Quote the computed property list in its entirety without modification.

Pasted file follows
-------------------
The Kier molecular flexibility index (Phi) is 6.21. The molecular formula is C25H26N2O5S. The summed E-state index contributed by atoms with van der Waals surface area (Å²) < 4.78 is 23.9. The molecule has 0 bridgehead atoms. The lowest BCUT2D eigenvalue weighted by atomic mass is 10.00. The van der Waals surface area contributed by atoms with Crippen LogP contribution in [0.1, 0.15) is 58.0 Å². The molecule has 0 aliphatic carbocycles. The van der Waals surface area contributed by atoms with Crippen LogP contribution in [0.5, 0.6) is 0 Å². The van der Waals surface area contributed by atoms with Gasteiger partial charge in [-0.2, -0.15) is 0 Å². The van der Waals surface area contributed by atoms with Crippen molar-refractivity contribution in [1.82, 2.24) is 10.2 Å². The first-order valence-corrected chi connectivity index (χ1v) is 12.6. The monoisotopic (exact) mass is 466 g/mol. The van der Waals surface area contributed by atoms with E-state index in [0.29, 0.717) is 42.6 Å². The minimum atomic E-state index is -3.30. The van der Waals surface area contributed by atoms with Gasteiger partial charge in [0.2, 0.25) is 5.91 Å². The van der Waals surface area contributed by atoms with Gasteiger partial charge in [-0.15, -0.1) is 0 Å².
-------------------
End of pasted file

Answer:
The Kier molecular flexibility index (Phi) is 6.21. The molecular formula is C25H26N2O5S. The summed E-state index contributed by atoms with van der Waals surface area (Å²) < 4.78 is 23.9. The molecule has 0 bridgehead atoms. The lowest BCUT2D eigenvalue weighted by atomic mass is 10.00. The van der Waals surface area contributed by atoms with Crippen LogP contribution in [0.1, 0.15) is 58.0 Å². The molecule has 0 aliphatic carbocycles. The van der Waals surface area contributed by atoms with Crippen LogP contribution in [0.5, 0.6) is 0 Å². The van der Waals surface area contributed by atoms with Gasteiger partial charge in [-0.2, -0.15) is 0 Å². The van der Waals surface area contributed by atoms with Crippen molar-refractivity contribution in [1.82, 2.24) is 10.2 Å². The first-order valence-corrected chi connectivity index (χ1v) is 12.6. The monoisotopic (exact) mass is 466 g/mol. The van der Waals surface area contributed by atoms with E-state index in [0.29, 0.717) is 42.6 Å². The minimum atomic E-state index is -3.30. The van der Waals surface area contributed by atoms with Gasteiger partial charge in [0.2, 0.25) is 5.91 Å². The van der Waals surface area contributed by atoms with Gasteiger partial charge in [-0.15, -0.1) is 0 Å².